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Forever Breathes the Lonely Word

Felt

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Album Review

Words like "shimmering" and "jangling" seem like such rock clichés, but if any guitars ever deserved the term, those on Forever Breathes the Lonely Word certainly do. The album is almost too perfect a pop masterpiece — upbeat, succinct, and wildly catchy — with the only out-of-place element being Lawrence Hayward's Tom Verlaine-esque vocals. That's not a drawback, though — the imperfect vocals give the album just the kick it needs to stand apart from the rest of the flock (much like their contemporaries, the Smiths, come to think of it). It may be overstating the case to say that the album laid the groundwork for a lot of pop music that followed, but the sound was certainly influential in certain quarters, and considering the success of some of those followers, the fact that this album wasn't a hit may be all the proof you need of the injustices of the music industry.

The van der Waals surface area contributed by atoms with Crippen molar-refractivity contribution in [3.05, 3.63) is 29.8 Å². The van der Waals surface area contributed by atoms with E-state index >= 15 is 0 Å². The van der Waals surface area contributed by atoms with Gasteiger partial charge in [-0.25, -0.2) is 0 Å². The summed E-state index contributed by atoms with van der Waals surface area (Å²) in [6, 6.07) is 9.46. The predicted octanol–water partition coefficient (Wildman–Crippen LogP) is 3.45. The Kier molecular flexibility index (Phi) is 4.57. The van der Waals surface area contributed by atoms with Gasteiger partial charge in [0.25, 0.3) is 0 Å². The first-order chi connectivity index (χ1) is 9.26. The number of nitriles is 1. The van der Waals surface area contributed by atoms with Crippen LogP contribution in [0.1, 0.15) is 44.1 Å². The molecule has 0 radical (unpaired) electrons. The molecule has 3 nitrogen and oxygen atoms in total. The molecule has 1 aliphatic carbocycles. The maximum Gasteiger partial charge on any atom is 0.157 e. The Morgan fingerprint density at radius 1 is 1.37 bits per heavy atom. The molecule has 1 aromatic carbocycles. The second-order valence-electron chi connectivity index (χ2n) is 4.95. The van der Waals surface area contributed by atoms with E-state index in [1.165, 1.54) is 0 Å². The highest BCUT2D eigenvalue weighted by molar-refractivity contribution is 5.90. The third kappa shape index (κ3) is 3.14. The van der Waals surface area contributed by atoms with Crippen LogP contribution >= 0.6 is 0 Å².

Biography

Formed: 1979 in Birmingham, England

Genre: Rock

Years Active: '70s, '80s

Felt was the project of Britain's enigmatic Lawrence Hayward, a singer/songwriter who transformed his long-standing obsession with the music of Tom Verlaine and Television into an impressive catalog of minimalist pop gems and, ultimately, cult stardom. The first Felt single, "Index," was produced by Hayward alone in his bedroom on a portable cassette player; released in 1979, its primitive, impressionistic sound stood in stark contrast to the sleek solemnity of the new wave (as did Hayward's much-discussed...
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